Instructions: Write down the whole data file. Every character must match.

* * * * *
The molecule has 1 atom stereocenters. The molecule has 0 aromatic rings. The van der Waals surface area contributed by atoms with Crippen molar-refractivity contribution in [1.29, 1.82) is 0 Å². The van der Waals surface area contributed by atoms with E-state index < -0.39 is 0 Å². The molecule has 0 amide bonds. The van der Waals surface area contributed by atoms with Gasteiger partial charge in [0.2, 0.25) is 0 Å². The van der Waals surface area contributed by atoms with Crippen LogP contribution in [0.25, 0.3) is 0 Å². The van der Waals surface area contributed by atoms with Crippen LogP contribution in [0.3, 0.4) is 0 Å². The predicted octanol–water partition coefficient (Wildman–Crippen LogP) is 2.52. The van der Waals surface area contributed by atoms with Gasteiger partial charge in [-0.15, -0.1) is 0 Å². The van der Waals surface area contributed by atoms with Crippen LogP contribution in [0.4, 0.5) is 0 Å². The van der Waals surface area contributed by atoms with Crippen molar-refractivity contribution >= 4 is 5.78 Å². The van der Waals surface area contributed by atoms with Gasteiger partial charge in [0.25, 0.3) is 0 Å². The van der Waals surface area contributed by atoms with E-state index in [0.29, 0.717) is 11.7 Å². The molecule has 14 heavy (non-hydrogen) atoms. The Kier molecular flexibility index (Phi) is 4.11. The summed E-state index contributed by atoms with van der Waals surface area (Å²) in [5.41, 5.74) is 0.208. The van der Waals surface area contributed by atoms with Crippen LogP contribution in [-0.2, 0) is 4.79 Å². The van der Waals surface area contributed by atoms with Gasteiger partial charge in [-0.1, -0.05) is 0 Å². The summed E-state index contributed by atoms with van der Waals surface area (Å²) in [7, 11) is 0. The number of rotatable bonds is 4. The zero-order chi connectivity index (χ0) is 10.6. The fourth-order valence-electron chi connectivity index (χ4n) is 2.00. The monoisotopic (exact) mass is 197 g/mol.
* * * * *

The molecule has 1 atom stereocenters. The molecule has 0 aromatic rings. The van der Waals surface area contributed by atoms with Crippen molar-refractivity contribution in [1.29, 1.82) is 0 Å². The van der Waals surface area contributed by atoms with E-state index < -0.39 is 0 Å². The molecule has 0 amide bonds. The van der Waals surface area contributed by atoms with Gasteiger partial charge in [0.2, 0.25) is 0 Å². The van der Waals surface area contributed by atoms with Crippen LogP contribution in [0.25, 0.3) is 0 Å². The van der Waals surface area contributed by atoms with Crippen LogP contribution in [0.3, 0.4) is 0 Å². The predicted octanol–water partition coefficient (Wildman–Crippen LogP) is 2.52. The van der Waals surface area contributed by atoms with Gasteiger partial charge in [-0.15, -0.1) is 0 Å². The van der Waals surface area contributed by atoms with Crippen LogP contribution in [0.4, 0.5) is 0 Å². The van der Waals surface area contributed by atoms with Crippen molar-refractivity contribution >= 4 is 5.78 Å². The van der Waals surface area contributed by atoms with Gasteiger partial charge in [0.25, 0.3) is 0 Å². The van der Waals surface area contributed by atoms with E-state index in [0.29, 0.717) is 11.7 Å². The molecule has 14 heavy (non-hydrogen) atoms. The Kier molecular flexibility index (Phi) is 4.11. The summed E-state index contributed by atoms with van der Waals surface area (Å²) in [5.41, 5.74) is 0.208. The van der Waals surface area contributed by atoms with Crippen LogP contribution in [-0.2, 0) is 4.79 Å². The van der Waals surface area contributed by atoms with Gasteiger partial charge in [-0.1, -0.05) is 0 Å². The summed E-state index contributed by atoms with van der Waals surface area (Å²) in [7, 11) is 0. The number of rotatable bonds is 4. The zero-order chi connectivity index (χ0) is 10.6. The fourth-order valence-electron chi connectivity index (χ4n) is 2.00. The monoisotopic (exact) mass is 197 g/mol.